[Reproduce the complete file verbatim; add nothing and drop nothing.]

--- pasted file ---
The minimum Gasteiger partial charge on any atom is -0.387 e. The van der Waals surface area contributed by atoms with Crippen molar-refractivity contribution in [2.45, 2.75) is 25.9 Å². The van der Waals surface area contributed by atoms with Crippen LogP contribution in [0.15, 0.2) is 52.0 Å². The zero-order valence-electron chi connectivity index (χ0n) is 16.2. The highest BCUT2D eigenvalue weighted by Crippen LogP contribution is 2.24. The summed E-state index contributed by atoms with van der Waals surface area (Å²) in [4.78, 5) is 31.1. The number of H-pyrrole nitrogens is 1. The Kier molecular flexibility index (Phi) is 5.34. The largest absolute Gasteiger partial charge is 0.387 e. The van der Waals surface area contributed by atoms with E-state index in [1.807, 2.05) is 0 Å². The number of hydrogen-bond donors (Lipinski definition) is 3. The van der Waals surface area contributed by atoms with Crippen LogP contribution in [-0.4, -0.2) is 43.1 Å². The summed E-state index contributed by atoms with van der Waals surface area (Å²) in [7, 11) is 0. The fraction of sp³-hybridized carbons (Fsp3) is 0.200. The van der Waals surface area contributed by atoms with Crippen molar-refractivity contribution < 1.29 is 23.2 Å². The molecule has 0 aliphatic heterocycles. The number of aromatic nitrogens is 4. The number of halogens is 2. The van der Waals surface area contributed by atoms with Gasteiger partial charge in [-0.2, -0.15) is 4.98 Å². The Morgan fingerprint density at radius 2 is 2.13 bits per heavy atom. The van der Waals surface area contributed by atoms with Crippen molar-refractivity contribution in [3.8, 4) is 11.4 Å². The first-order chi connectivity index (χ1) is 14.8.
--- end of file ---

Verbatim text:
The minimum Gasteiger partial charge on any atom is -0.387 e. The van der Waals surface area contributed by atoms with Crippen molar-refractivity contribution in [2.45, 2.75) is 25.9 Å². The van der Waals surface area contributed by atoms with Crippen LogP contribution in [0.15, 0.2) is 52.0 Å². The zero-order valence-electron chi connectivity index (χ0n) is 16.2. The highest BCUT2D eigenvalue weighted by Crippen LogP contribution is 2.24. The summed E-state index contributed by atoms with van der Waals surface area (Å²) in [4.78, 5) is 31.1. The number of H-pyrrole nitrogens is 1. The Kier molecular flexibility index (Phi) is 5.34. The largest absolute Gasteiger partial charge is 0.387 e. The van der Waals surface area contributed by atoms with E-state index in [1.807, 2.05) is 0 Å². The number of hydrogen-bond donors (Lipinski definition) is 3. The van der Waals surface area contributed by atoms with Crippen LogP contribution in [-0.4, -0.2) is 43.1 Å². The summed E-state index contributed by atoms with van der Waals surface area (Å²) in [7, 11) is 0. The fraction of sp³-hybridized carbons (Fsp3) is 0.200. The van der Waals surface area contributed by atoms with Crippen molar-refractivity contribution < 1.29 is 23.2 Å². The molecule has 0 aliphatic heterocycles. The number of aromatic nitrogens is 4. The number of halogens is 2. The van der Waals surface area contributed by atoms with Gasteiger partial charge in [-0.2, -0.15) is 4.98 Å². The Morgan fingerprint density at radius 2 is 2.13 bits per heavy atom. The van der Waals surface area contributed by atoms with Crippen molar-refractivity contribution in [3.8, 4) is 11.4 Å². The first-order chi connectivity index (χ1) is 14.8.